无间道 (Infernal Affairs) made every kid want to be undercover cop when he or she grew up (although admittedly, you probably shouldn’t be watching it if you were under 13). Being an undercover cop is an equal mix of danger, glamour, heroics, and action. It takes a certain kind of person to be an undercover cop, a grizzled tough guy who secretly has a moral code that’s stronger than steel.

But why? I mean, you lose all your friends when you become an undercover cop. You have to close down all your social media accounts (that means no more Instagram Stories or WhatsApp Stories). There’s no way you can go back to your favourite cafes for a latte anymore, because the staff might recognise you.

We’ve broken down the reasons why everyone wants to be an undercover cop for you here. It’s awesome to be an undercover cop, according to movies.

1. Being forced to choose between friendship and duty

To truly infiltrate a gang, a straitlaced cop often has to forge connections with the people he works with. Many times, he even sees the good in these criminals, and realises that they’re not evil, per se – it’s just that they’re good people who are forced to work on the wrong side of the law.

Then the inevitable sting operation comes about, and the undercover cop has to choose between his duty (arresting these criminals) or friendship (letting go of friends that he has bonded with) – or in the case of 龙虎风云 (City on Fire), when the triad leader Fu (Danny Lee) has to decide what to do with undercover cop Chow (Chow Yun-fat).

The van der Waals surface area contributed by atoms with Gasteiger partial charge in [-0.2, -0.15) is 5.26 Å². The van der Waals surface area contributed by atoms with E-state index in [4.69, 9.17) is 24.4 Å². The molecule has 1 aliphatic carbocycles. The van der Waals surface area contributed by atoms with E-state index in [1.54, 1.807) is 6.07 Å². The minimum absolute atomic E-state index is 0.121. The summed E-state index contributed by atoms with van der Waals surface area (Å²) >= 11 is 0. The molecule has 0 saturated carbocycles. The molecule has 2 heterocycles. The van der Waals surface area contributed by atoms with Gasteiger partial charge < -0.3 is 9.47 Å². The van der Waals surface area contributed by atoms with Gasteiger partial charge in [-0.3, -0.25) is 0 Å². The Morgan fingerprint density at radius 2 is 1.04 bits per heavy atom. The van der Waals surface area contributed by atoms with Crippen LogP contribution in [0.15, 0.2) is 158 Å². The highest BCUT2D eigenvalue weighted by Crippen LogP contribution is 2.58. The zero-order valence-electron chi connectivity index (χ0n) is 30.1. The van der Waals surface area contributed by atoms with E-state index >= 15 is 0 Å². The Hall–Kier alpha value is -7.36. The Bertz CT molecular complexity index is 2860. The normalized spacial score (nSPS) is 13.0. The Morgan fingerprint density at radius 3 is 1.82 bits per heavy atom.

If we’re to be honest, we always imagine ourselves being in that situation, making the right decision – and then be lauded for it later.

 

2. Proving one’s loyalty while still upholding the law

When the undercover cop infiltrates the gang, he or she is always asked to prove his loyalties by committing an illegal act. Sometimes it’s to steal or sabotage something – but many times, it’s to kill someone. Will they be able to do it? Will they find a legal way out of it? Or is it, in fact, the legal thing to do?

Sometimes, like in 寒战 II (Cold War II), the tables are turned. MB Lee (Tony Leung) has to gun down his former teammates – in the name of the law.

 

3. They’re more accessible to people than regular police officers

Yu Chau (Nick Cheung) in The Trough (低压槽). Credit: Golden Village Cinemas

Yu Chau (Nick Cheung) in The Trough (低压槽). Credit: Golden Village Cinemas

Although uniformed police officers look pretty imposing, the fact is that such a uniform places them apart from regular folk (after all, it is meant to help differentiate them from members of the public).

Plainclothes officers not only feel like the average man on the street, but they’re also more accessible to those of us who’ve never had the opportunity to put on a police uniform. Besides – uniforms are stuffy and stiff (especially when you have to starch them). Who wouldn’t want all the excitement of being a police officer, without the drudgery of a conservative uniform?

4. Living a dangerous lie 

The life of an undercover cop is fraught with danger. He can be found out anytime if he’s not careful, or if he leaves his identification lying around. Sometimes he’ll be caught communicating with his handler, and that’s when he has to talk his way out.